We explore the link between the extent to which syntactic relations are preserved in translation and the ease of correctly constructing a parse tree in a zero-shot setting. While previous work suggests such a relation, it tends to focus on the macro level and not on the level of individual edges-a gap we aim to address. As a test case, we take the transfer of Universal Dependencies (UD) parsing from English to a diverse set of languages and conduct two sets of experiments. In one, we analyze zero-shot performance based on the extent to which English source edges are preserved in translation. In another, we apply three linguistically motivated transformations to UD, creating more cross-lingually stable versions of it, and assess their zero-shot parsability. In order to compare parsing performance across different schemes, we perform extrinsic evaluation on the downstream task of cross-lingual relation extraction (RE) using a subset of a popular English RE benchmark translated to Russian and Korean. In both sets of experiments, our results suggest a strong relation between cross-lingual stability and zero-shot parsing performance.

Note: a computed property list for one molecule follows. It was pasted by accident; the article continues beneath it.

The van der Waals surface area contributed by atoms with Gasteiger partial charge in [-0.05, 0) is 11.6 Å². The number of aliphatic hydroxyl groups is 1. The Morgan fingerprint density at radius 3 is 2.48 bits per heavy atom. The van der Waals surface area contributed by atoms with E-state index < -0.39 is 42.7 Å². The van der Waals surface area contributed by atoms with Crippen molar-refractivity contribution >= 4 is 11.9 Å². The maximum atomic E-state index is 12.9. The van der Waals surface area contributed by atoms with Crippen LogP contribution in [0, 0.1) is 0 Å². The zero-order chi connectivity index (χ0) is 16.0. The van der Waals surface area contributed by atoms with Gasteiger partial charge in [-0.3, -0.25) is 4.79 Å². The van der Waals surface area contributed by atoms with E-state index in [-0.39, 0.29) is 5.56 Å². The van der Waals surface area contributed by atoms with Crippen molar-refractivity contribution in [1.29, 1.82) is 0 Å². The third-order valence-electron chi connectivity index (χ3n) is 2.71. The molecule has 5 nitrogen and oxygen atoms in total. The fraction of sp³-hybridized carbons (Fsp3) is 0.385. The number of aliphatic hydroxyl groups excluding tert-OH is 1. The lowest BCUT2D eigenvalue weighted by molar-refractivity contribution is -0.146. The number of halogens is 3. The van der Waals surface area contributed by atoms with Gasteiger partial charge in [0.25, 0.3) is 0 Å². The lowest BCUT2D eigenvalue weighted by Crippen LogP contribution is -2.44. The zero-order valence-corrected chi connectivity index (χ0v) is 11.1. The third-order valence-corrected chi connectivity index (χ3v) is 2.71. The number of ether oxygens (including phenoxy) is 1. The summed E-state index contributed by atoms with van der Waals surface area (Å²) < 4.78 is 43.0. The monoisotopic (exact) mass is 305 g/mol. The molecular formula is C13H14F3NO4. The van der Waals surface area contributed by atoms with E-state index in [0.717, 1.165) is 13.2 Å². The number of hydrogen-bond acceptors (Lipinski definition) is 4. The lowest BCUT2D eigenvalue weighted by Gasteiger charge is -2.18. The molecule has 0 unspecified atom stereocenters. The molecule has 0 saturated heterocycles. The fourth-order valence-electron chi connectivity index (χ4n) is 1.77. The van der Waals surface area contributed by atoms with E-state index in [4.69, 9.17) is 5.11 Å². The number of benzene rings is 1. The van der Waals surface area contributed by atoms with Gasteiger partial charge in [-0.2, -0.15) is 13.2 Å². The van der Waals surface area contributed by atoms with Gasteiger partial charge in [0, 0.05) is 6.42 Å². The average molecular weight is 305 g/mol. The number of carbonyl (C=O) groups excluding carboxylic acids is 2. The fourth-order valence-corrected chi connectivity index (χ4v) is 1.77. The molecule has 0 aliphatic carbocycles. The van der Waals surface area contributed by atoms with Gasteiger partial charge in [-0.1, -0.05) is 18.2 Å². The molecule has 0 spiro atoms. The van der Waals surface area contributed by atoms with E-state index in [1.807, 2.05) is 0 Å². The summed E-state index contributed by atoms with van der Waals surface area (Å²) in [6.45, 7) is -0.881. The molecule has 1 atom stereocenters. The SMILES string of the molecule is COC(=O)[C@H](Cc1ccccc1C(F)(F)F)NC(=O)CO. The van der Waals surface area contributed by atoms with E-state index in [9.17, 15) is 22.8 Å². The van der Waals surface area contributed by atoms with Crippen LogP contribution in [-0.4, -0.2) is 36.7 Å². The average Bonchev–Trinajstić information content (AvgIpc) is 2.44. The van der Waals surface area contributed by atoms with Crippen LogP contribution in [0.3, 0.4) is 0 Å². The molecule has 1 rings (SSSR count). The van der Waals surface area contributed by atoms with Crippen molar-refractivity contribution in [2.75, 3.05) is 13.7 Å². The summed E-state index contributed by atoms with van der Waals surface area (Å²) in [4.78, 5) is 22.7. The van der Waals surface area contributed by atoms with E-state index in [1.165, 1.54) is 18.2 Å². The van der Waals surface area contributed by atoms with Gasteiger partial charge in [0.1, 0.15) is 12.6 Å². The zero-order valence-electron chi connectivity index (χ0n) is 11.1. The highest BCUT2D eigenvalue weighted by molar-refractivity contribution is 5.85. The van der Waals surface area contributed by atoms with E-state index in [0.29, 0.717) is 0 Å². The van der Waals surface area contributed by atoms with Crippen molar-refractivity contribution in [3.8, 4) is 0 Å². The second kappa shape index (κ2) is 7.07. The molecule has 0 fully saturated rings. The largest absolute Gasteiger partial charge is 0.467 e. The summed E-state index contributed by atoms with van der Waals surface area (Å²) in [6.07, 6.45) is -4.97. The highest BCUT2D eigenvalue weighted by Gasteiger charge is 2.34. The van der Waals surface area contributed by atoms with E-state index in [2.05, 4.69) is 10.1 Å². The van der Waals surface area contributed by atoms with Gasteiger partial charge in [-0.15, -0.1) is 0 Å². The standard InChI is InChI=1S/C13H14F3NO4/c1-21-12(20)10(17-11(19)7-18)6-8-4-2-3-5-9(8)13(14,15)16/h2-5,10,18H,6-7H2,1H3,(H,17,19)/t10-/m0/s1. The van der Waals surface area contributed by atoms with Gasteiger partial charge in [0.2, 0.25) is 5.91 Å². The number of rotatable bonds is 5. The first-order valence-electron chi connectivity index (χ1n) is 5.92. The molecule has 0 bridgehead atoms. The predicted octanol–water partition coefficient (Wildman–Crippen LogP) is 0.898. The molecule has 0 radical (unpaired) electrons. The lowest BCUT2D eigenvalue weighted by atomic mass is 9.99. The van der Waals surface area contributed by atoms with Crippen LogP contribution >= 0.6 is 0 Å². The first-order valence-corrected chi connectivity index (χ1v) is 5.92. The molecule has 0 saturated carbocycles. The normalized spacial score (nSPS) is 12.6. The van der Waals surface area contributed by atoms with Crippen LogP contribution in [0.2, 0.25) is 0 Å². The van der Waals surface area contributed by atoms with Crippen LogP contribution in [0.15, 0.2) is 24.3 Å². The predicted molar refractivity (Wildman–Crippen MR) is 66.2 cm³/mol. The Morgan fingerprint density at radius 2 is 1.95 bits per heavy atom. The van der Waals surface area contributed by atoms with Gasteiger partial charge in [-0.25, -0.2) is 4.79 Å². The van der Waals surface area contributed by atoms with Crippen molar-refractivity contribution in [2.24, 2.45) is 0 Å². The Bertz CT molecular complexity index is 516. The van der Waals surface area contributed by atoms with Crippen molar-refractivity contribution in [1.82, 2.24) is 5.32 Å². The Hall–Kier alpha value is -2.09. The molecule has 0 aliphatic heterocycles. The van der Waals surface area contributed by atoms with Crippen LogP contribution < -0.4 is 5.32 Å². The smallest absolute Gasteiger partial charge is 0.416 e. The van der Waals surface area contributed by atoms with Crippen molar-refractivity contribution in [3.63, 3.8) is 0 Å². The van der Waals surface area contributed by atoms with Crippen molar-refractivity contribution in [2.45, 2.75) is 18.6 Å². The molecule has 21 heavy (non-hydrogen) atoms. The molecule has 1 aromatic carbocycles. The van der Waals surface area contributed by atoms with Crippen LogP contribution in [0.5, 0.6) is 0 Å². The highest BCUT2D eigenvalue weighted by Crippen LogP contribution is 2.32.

|Original language||American English|
|Title of host publication||EMNLP 2021 - 2021 Conference on Empirical Methods in Natural Language Processing, Proceedings|
|Publisher||Association for Computational Linguistics (ACL)|
|Number of pages||15|
|State||Published - 2021|
|Event||2021 Conference on Empirical Methods in Natural Language Processing, EMNLP 2021 - Virtual, Punta Cana, Dominican Republic|
Duration: 7 Nov 2021 → 11 Nov 2021
|Name||EMNLP 2021 - 2021 Conference on Empirical Methods in Natural Language Processing, Proceedings|
|Conference||2021 Conference on Empirical Methods in Natural Language Processing, EMNLP 2021|
|City||Virtual, Punta Cana|
|Period||7/11/21 → 11/11/21|
Bibliographical noteFunding Information:
This work was supported by the Israel Science Foundation (grant no. 929/17). Taelin Karidi was partially supported by a fellowship from the Hebew University Center for Interdisciplinary Data Science Research.
© 2021 Association for Computational Linguistics